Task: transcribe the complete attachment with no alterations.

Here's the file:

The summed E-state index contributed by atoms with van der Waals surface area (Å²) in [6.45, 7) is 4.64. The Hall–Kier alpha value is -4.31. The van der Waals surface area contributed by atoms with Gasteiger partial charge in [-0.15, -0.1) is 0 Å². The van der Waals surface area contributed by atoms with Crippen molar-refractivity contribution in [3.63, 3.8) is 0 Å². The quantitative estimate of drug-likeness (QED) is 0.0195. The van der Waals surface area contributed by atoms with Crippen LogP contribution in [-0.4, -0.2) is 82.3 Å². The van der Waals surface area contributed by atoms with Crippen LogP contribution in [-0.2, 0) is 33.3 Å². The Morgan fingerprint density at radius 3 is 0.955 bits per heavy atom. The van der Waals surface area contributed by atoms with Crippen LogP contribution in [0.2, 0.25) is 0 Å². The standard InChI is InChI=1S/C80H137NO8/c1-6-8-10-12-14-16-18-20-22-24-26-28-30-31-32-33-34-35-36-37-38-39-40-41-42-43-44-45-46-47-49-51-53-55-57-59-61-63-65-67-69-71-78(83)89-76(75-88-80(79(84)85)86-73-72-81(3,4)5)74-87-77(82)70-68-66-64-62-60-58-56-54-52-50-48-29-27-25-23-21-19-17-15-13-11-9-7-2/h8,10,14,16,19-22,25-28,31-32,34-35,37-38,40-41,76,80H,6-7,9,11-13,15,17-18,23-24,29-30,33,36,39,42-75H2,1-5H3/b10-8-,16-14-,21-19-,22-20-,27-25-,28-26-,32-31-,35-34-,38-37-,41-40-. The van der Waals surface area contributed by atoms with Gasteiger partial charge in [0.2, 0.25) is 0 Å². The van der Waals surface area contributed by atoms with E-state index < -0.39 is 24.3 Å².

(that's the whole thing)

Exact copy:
The summed E-state index contributed by atoms with van der Waals surface area (Å²) in [6.45, 7) is 4.64. The Hall–Kier alpha value is -4.31. The van der Waals surface area contributed by atoms with Gasteiger partial charge in [-0.15, -0.1) is 0 Å². The van der Waals surface area contributed by atoms with Crippen molar-refractivity contribution in [3.63, 3.8) is 0 Å². The quantitative estimate of drug-likeness (QED) is 0.0195. The van der Waals surface area contributed by atoms with Crippen LogP contribution in [-0.4, -0.2) is 82.3 Å². The van der Waals surface area contributed by atoms with Crippen LogP contribution in [-0.2, 0) is 33.3 Å². The Morgan fingerprint density at radius 3 is 0.955 bits per heavy atom. The van der Waals surface area contributed by atoms with Crippen LogP contribution in [0.2, 0.25) is 0 Å². The standard InChI is InChI=1S/C80H137NO8/c1-6-8-10-12-14-16-18-20-22-24-26-28-30-31-32-33-34-35-36-37-38-39-40-41-42-43-44-45-46-47-49-51-53-55-57-59-61-63-65-67-69-71-78(83)89-76(75-88-80(79(84)85)86-73-72-81(3,4)5)74-87-77(82)70-68-66-64-62-60-58-56-54-52-50-48-29-27-25-23-21-19-17-15-13-11-9-7-2/h8,10,14,16,19-22,25-28,31-32,34-35,37-38,40-41,76,80H,6-7,9,11-13,15,17-18,23-24,29-30,33,36,39,42-75H2,1-5H3/b10-8-,16-14-,21-19-,22-20-,27-25-,28-26-,32-31-,35-34-,38-37-,41-40-. The van der Waals surface area contributed by atoms with Gasteiger partial charge in [0.2, 0.25) is 0 Å². The van der Waals surface area contributed by atoms with E-state index < -0.39 is 24.3 Å².